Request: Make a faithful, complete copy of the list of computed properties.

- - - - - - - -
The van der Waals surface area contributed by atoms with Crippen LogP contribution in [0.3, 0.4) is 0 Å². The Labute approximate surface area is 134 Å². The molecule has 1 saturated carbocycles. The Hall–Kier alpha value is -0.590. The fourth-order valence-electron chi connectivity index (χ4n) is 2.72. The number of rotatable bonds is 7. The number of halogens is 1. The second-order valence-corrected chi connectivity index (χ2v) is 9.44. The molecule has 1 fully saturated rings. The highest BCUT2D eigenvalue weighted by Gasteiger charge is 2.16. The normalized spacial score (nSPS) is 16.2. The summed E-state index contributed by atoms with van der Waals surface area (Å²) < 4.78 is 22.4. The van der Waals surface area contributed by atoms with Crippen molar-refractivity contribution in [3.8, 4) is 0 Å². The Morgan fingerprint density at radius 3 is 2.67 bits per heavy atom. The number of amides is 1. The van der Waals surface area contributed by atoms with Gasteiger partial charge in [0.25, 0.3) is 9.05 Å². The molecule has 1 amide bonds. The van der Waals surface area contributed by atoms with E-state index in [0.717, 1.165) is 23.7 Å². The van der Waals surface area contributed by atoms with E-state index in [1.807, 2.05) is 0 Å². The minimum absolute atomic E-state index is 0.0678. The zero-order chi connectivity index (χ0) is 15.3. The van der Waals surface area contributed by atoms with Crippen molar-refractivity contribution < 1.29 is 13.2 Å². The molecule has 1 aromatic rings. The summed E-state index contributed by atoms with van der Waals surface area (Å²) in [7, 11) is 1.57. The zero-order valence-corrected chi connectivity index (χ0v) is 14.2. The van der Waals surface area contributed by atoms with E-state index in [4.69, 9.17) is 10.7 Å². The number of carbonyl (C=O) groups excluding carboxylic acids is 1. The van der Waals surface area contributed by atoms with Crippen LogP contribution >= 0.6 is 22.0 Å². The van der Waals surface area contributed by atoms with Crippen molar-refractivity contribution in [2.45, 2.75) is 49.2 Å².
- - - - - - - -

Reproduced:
The van der Waals surface area contributed by atoms with Crippen LogP contribution in [0.3, 0.4) is 0 Å². The Labute approximate surface area is 134 Å². The molecule has 1 saturated carbocycles. The Hall–Kier alpha value is -0.590. The fourth-order valence-electron chi connectivity index (χ4n) is 2.72. The number of rotatable bonds is 7. The number of halogens is 1. The second-order valence-corrected chi connectivity index (χ2v) is 9.44. The molecule has 1 fully saturated rings. The highest BCUT2D eigenvalue weighted by Gasteiger charge is 2.16. The normalized spacial score (nSPS) is 16.2. The summed E-state index contributed by atoms with van der Waals surface area (Å²) < 4.78 is 22.4. The van der Waals surface area contributed by atoms with Crippen molar-refractivity contribution in [3.8, 4) is 0 Å². The Morgan fingerprint density at radius 3 is 2.67 bits per heavy atom. The number of amides is 1. The van der Waals surface area contributed by atoms with Gasteiger partial charge in [0.25, 0.3) is 9.05 Å². The molecule has 1 amide bonds. The van der Waals surface area contributed by atoms with E-state index in [0.717, 1.165) is 23.7 Å². The van der Waals surface area contributed by atoms with E-state index in [1.807, 2.05) is 0 Å². The minimum absolute atomic E-state index is 0.0678. The zero-order chi connectivity index (χ0) is 15.3. The van der Waals surface area contributed by atoms with Crippen molar-refractivity contribution < 1.29 is 13.2 Å². The molecule has 1 aromatic rings. The summed E-state index contributed by atoms with van der Waals surface area (Å²) in [7, 11) is 1.57. The zero-order valence-corrected chi connectivity index (χ0v) is 14.2. The van der Waals surface area contributed by atoms with E-state index in [4.69, 9.17) is 10.7 Å². The number of carbonyl (C=O) groups excluding carboxylic acids is 1. The van der Waals surface area contributed by atoms with Crippen LogP contribution >= 0.6 is 22.0 Å². The van der Waals surface area contributed by atoms with Crippen molar-refractivity contribution in [2.45, 2.75) is 49.2 Å².